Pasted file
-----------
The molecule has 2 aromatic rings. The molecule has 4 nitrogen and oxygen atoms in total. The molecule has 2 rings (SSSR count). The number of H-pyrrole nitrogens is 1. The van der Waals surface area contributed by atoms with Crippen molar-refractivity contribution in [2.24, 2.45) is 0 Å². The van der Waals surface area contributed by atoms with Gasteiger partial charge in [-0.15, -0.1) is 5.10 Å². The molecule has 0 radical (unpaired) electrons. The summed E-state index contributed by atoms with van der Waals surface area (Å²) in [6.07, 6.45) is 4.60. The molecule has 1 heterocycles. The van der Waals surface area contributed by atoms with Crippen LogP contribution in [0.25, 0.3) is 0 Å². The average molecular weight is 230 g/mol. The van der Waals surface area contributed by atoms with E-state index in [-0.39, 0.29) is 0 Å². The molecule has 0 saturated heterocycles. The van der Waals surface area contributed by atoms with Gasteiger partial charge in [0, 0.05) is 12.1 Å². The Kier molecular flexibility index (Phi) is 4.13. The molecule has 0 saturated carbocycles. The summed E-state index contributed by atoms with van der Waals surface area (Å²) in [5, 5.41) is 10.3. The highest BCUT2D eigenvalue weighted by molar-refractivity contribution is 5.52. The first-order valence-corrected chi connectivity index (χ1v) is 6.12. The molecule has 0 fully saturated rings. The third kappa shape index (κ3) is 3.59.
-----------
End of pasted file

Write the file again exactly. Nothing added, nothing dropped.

The molecule has 2 aromatic rings. The molecule has 4 nitrogen and oxygen atoms in total. The molecule has 2 rings (SSSR count). The number of H-pyrrole nitrogens is 1. The van der Waals surface area contributed by atoms with Crippen molar-refractivity contribution in [2.24, 2.45) is 0 Å². The van der Waals surface area contributed by atoms with Gasteiger partial charge in [-0.15, -0.1) is 5.10 Å². The molecule has 0 radical (unpaired) electrons. The summed E-state index contributed by atoms with van der Waals surface area (Å²) in [6.07, 6.45) is 4.60. The molecule has 1 heterocycles. The van der Waals surface area contributed by atoms with Crippen LogP contribution in [0.25, 0.3) is 0 Å². The average molecular weight is 230 g/mol. The van der Waals surface area contributed by atoms with E-state index in [-0.39, 0.29) is 0 Å². The molecule has 0 saturated heterocycles. The van der Waals surface area contributed by atoms with Gasteiger partial charge in [0, 0.05) is 12.1 Å². The Kier molecular flexibility index (Phi) is 4.13. The molecule has 0 saturated carbocycles. The summed E-state index contributed by atoms with van der Waals surface area (Å²) in [5, 5.41) is 10.3. The highest BCUT2D eigenvalue weighted by molar-refractivity contribution is 5.52. The first-order valence-corrected chi connectivity index (χ1v) is 6.12. The molecule has 0 fully saturated rings. The third kappa shape index (κ3) is 3.59.